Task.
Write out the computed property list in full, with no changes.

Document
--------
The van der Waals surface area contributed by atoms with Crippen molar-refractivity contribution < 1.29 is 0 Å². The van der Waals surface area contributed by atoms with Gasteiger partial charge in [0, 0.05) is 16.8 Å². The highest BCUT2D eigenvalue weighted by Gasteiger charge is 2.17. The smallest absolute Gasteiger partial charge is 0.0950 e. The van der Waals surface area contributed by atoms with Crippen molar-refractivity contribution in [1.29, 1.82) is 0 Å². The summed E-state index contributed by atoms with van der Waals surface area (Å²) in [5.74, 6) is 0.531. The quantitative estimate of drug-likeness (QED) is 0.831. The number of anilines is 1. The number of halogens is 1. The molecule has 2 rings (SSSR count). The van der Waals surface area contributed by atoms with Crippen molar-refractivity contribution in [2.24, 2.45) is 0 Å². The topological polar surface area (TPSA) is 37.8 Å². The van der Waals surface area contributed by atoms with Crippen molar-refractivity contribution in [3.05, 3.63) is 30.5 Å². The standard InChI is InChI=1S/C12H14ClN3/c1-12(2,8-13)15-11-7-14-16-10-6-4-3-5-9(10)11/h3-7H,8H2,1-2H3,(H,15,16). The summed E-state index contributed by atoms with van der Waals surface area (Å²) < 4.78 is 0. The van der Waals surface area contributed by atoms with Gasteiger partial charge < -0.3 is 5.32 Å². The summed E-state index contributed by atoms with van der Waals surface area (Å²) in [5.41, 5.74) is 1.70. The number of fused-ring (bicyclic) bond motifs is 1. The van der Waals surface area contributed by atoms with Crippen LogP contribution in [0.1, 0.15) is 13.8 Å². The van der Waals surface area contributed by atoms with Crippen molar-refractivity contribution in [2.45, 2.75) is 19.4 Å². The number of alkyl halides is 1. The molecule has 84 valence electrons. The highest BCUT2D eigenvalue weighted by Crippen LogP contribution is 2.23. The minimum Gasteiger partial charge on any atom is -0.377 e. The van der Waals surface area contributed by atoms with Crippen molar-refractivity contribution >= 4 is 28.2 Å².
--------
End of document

The van der Waals surface area contributed by atoms with Crippen molar-refractivity contribution < 1.29 is 0 Å². The van der Waals surface area contributed by atoms with Gasteiger partial charge in [0, 0.05) is 16.8 Å². The highest BCUT2D eigenvalue weighted by Gasteiger charge is 2.17. The smallest absolute Gasteiger partial charge is 0.0950 e. The van der Waals surface area contributed by atoms with Crippen molar-refractivity contribution in [1.29, 1.82) is 0 Å². The summed E-state index contributed by atoms with van der Waals surface area (Å²) in [5.74, 6) is 0.531. The quantitative estimate of drug-likeness (QED) is 0.831. The number of anilines is 1. The number of halogens is 1. The molecule has 2 rings (SSSR count). The van der Waals surface area contributed by atoms with Crippen molar-refractivity contribution in [2.24, 2.45) is 0 Å². The topological polar surface area (TPSA) is 37.8 Å². The van der Waals surface area contributed by atoms with Crippen molar-refractivity contribution in [3.05, 3.63) is 30.5 Å². The standard InChI is InChI=1S/C12H14ClN3/c1-12(2,8-13)15-11-7-14-16-10-6-4-3-5-9(10)11/h3-7H,8H2,1-2H3,(H,15,16). The summed E-state index contributed by atoms with van der Waals surface area (Å²) < 4.78 is 0. The van der Waals surface area contributed by atoms with Gasteiger partial charge < -0.3 is 5.32 Å². The summed E-state index contributed by atoms with van der Waals surface area (Å²) in [5.41, 5.74) is 1.70. The number of fused-ring (bicyclic) bond motifs is 1. The van der Waals surface area contributed by atoms with Crippen LogP contribution in [0.1, 0.15) is 13.8 Å². The van der Waals surface area contributed by atoms with Crippen molar-refractivity contribution in [2.45, 2.75) is 19.4 Å². The number of alkyl halides is 1. The molecule has 84 valence electrons. The highest BCUT2D eigenvalue weighted by Crippen LogP contribution is 2.23. The minimum Gasteiger partial charge on any atom is -0.377 e. The van der Waals surface area contributed by atoms with Crippen molar-refractivity contribution >= 4 is 28.2 Å².